From the Center

Someone left a plastic zip bag full of soggy pink something, labeled “bobcat,” in the office sink. Naturally, I asked Dave Mance for an explanation. He pushed back from his computer screen, observed me with bleary eyes, and denied knowing anything about it. This led to a full staff discussion and the conclusion that we’d had a visit from a local forester who sometimes leaves things in our office, and who is just the sort of person (I mean this as a compliment) who would find a dead bobcat and take a chunk home for forensic purposes.

Then I reexamined the bag label. It said “borscht” not “bobcat.” Oops. In my defense, the handwriting was messy, and pickled pink cabbage looks gruesome.

I mention this because occasionally I get asked about the office culture at Northern Woodlands. The answer is many things – hardworking, frugal, passionate about what we do – but right up near the top of the adjectival heap is the word “quirky.” In our office, if you announce there’s an unclaimed bag of bobcat thawing out in the sink, your co-workers don’t recoil in horror or suggest you’ve lost your mind. They start listing suspects.

Our readers are quirky, too. One of your number recently sent me a hilarious letter about using a caribou hoof casting to leave tracks across a snowy field. The local hunters were not impressed, you reported, but “five does hung around for a few days, hoping to hook up with the ‘big guy.’” Another won my heart by telling me how she uses brownie sculptures to teach students the different shapes of scat. Gross? Absolutely. But such fun for a kid and surely more memorable than a lecture. Yet another of you emailed photos of an ermine that had just lost a bloody effort to capture a blue jay. You took pity and offered a consolation prize: a dead mouse that you just happened to have stowed in the freezer. (We’ve shared these photos on our website, as part of a new reader submitted image gallery we’re launching. Take a look.)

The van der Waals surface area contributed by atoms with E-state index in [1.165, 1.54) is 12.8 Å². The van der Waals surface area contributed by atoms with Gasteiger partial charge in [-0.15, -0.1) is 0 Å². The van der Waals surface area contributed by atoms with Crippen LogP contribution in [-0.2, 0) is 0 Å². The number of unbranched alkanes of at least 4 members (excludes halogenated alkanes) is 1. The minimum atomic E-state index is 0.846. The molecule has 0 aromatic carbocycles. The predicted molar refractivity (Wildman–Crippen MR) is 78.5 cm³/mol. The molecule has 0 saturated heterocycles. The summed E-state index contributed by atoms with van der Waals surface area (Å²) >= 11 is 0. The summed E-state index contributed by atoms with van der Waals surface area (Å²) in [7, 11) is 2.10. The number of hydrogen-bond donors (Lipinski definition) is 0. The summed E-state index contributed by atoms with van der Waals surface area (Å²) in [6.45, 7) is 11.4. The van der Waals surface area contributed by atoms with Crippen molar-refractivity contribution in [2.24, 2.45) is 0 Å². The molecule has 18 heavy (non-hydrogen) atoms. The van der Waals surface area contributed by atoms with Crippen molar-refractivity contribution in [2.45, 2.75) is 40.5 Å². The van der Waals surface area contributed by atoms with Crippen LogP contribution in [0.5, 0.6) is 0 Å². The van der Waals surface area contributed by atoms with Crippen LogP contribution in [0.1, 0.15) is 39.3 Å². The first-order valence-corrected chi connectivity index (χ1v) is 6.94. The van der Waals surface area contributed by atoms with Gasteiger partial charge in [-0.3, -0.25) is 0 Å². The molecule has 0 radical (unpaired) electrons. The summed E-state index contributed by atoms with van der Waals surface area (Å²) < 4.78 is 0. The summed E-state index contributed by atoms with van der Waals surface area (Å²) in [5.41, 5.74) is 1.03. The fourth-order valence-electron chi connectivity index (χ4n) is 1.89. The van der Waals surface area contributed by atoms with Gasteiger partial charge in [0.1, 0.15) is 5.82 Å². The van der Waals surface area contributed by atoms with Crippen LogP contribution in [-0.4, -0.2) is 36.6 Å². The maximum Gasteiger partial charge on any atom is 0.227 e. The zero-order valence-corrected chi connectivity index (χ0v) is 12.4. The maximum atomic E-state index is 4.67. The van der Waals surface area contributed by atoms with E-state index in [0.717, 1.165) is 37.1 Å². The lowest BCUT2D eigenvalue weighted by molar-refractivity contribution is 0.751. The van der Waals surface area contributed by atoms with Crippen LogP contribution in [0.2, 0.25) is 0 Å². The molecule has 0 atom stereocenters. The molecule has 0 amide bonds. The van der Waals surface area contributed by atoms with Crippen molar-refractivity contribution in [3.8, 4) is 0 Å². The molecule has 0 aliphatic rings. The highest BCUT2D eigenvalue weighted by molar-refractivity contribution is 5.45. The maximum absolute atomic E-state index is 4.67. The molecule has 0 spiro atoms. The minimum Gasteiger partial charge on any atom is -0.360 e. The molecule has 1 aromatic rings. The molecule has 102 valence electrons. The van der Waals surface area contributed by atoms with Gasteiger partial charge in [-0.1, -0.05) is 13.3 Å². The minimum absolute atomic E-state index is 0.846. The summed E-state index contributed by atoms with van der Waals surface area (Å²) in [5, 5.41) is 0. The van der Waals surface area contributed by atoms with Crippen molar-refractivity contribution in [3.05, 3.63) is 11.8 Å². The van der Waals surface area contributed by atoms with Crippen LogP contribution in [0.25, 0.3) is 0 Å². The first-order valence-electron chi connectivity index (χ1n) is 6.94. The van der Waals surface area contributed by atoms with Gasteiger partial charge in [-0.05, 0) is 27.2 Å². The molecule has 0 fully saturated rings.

As best as I can determine, this sense of quirk has been a defining characteristic of Northern Woodlands, all the way back to the founding days. One of our board members recently pointed it out as a key element of our success, and I think that’s right. We’re serious about education, but we’re playful, too, and open to surprising possibilities.

This time of year, we want people to notice and care – a lot – about vernal pools, and habitat for returning migratory birds. We want landowners to view themselves as stewards of their woodlands – and to check with foresters and other knowledgeable folks before cutting trees. But earnest preaching gets tedious. A sense of play, a willingness to look at familiar subjects from an unfamiliar tilt, is often a better educational approach. Something to keep in mind as we’re all out there this spring, sharing our love of the woods with others.

P.S. Curious to learn the answers to our autumn reader quiz? They’re available on our website.  Just type in “quiz answers” in the search field.

 
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